Pressing for a Second Violence against Women Law

By Erickson, Jan | National NOW Times, January 1998 | Go to article overview

Pressing for a Second Violence against Women Law


Erickson, Jan, National NOW Times


A major expansion of the 1994 Violence Against Women Act (VAWA) will soon be introduced in the 105th Congress. NOW and the National Task Force on Violence Against Women are playing an instrumental role in developing and backing the Violence Against Women Act of 1998.

VAWA II, as it is dubbed, contains a sorely needed SI billion for constructing battered women's shelters over the next five years. Other major elements of the bill address the needs of battered women in the workplace, focus on sexual assault on campus and in the military, establish new programs for victims' services and fund training for judges.

Safeguarding Battered Women at Work

A new thrust of the legislation responds to battered women at work, especially lowincome workers and welfare-to-work participants. Studies show that a place of employment is one of the most dangerous places for women. Former partners track them down there, stalk. harass and abuse them on the job.

One innovative approach in the bill offers tax incentives to encourage employers to establish programs to assist survivors of domestic violence. Another amends the Occupational Health and Safety Act to require employers to take steps to maintain workplaces safe from violence.

A key item in the bill requires that workers compensation plans include coverage for physical and psychiatric injuries resulting from domestic violence. Employers are also encouraged to provide time off for survivors to attend court hearings and receive medical care.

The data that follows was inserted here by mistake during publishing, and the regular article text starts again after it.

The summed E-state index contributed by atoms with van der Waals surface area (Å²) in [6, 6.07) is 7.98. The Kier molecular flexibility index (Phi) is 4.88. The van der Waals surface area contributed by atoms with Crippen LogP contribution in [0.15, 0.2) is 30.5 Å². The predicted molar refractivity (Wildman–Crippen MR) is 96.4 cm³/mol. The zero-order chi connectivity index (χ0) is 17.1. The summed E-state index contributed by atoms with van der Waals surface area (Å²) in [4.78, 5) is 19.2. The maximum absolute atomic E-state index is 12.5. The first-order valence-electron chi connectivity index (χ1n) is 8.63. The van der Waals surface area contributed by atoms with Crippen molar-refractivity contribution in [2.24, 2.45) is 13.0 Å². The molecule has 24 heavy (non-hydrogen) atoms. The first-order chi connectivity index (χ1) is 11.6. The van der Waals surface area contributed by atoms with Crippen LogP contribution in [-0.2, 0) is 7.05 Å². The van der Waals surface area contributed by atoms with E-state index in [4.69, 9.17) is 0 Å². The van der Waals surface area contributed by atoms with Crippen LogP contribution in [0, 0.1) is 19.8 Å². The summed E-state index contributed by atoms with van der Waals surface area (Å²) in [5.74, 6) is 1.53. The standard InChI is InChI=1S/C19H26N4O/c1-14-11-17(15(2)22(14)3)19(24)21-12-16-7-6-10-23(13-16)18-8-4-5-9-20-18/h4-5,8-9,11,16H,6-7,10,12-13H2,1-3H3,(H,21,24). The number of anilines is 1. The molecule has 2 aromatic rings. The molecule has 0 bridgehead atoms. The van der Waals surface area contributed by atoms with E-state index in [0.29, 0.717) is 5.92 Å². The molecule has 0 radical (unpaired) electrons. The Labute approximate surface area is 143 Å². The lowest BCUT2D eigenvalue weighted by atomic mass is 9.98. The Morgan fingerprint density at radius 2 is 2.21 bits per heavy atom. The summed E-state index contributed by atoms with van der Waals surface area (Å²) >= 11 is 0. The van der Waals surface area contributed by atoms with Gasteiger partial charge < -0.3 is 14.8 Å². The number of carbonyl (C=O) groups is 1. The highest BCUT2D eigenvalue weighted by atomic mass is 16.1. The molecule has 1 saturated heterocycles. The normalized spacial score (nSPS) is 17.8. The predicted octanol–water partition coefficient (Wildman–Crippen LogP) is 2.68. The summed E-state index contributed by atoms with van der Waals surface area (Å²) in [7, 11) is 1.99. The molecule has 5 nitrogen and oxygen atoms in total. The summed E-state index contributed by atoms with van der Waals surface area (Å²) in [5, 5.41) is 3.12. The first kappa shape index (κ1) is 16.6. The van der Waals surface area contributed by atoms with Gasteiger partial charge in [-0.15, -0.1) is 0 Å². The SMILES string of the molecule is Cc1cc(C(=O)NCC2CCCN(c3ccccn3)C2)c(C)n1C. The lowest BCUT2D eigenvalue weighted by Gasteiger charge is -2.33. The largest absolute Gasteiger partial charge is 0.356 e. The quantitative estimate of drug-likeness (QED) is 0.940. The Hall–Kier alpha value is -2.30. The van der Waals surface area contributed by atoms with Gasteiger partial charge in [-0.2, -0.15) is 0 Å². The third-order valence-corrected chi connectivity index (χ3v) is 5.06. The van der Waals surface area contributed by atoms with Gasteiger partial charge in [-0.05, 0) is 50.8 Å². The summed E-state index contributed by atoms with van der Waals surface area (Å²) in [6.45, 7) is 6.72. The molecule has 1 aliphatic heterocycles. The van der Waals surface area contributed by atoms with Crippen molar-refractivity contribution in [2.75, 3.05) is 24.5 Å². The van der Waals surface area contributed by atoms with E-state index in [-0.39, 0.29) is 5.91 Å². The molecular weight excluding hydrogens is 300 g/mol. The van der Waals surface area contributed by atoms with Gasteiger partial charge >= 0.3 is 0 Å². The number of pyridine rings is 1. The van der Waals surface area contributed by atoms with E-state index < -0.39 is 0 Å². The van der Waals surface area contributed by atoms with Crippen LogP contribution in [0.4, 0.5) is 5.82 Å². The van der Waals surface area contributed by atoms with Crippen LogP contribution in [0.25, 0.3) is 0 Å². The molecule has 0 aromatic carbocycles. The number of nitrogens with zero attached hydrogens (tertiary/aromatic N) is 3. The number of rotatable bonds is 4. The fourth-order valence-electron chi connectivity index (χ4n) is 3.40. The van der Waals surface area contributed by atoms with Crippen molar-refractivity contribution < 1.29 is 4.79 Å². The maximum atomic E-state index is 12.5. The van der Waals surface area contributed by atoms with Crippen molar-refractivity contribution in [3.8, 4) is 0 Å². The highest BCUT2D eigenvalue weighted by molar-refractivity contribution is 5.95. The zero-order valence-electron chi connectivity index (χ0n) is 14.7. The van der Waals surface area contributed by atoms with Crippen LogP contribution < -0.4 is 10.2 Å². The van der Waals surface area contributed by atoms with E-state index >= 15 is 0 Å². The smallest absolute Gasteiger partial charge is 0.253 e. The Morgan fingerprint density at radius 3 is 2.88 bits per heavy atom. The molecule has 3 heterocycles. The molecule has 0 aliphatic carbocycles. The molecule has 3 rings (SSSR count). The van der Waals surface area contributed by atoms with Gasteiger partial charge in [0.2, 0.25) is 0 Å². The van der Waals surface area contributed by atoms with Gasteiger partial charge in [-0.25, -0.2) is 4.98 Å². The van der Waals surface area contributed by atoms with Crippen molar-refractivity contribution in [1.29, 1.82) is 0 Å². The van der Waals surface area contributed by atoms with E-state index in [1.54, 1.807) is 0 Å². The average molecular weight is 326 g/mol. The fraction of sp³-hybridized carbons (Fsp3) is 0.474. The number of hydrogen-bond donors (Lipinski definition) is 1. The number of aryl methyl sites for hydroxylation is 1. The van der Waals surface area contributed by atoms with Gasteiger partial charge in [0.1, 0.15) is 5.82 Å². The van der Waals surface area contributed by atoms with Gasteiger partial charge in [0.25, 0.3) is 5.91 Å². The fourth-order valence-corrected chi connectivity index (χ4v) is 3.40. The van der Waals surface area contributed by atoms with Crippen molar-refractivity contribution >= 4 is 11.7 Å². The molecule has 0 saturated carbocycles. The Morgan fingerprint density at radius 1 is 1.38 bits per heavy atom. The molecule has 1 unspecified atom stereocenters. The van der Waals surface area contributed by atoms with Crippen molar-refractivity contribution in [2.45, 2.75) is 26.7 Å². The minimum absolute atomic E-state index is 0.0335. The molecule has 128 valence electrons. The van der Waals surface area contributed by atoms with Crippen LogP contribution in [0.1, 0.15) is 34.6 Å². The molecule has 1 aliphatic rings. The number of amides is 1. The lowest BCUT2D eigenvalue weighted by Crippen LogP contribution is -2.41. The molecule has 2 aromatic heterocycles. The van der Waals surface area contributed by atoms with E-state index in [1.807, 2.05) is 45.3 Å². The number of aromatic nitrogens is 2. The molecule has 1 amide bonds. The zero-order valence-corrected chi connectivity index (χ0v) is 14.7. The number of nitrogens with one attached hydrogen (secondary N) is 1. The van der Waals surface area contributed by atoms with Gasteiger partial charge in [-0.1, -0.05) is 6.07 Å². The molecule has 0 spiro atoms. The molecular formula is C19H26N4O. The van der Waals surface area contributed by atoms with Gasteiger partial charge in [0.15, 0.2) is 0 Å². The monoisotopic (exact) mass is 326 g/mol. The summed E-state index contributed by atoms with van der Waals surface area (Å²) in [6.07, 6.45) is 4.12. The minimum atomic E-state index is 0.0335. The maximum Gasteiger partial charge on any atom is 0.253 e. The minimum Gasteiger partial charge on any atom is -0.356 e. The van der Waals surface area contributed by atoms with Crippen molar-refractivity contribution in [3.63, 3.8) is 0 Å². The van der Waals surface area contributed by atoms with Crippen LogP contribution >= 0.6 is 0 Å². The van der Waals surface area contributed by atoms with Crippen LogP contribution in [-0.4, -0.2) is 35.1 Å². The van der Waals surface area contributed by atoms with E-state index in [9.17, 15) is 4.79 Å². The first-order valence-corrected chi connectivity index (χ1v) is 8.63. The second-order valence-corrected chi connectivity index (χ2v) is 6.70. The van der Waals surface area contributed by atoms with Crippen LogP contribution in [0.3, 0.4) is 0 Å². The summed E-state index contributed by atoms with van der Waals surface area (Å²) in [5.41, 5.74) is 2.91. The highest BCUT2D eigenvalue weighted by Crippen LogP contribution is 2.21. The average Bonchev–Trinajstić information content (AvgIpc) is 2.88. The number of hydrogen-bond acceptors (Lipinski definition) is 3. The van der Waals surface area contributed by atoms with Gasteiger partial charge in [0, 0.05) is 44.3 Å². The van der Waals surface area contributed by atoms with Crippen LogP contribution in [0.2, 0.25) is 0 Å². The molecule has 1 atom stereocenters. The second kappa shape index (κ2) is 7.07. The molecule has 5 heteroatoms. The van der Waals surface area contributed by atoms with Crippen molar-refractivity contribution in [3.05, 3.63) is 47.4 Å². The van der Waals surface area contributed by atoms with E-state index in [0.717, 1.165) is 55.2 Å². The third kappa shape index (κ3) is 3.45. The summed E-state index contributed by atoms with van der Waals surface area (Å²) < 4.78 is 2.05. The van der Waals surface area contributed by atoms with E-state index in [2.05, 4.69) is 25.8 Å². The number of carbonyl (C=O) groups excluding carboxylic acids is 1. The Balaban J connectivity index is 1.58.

Funding for Training Resistant Judges

An especially important component is the continuation of the judicial training section, which first appeared in the 1994 act but has never been funded. New provisions would make training mandatory for certain types of judges.

Reportedly, judges have been resistant to receiving education on domestic violence and many continue to ignore state and federal laws on the subject. Domestic violence activists report that judges frequently doubt and often more severely penalize women who cite battering or child abuse in divorce and child custody matters.

Taking Sexual Violence Seriously

VAWA II proposes substantial initiatives against sexual violence, including support for programs that provide enhanced protection from sexual predators, prohibitions against sexual misconduct in prison between corrections staff and prisoners, creation of a national commission to review standards of practice and training for sexual assault examinations and establishment of a National Resource Center on Sexual Assault, with a national sexual assault hotline.

The bill calls for a national summit of sports, political and media figures to develop a plan to deter domestic violence and sexual assault among athletes. …

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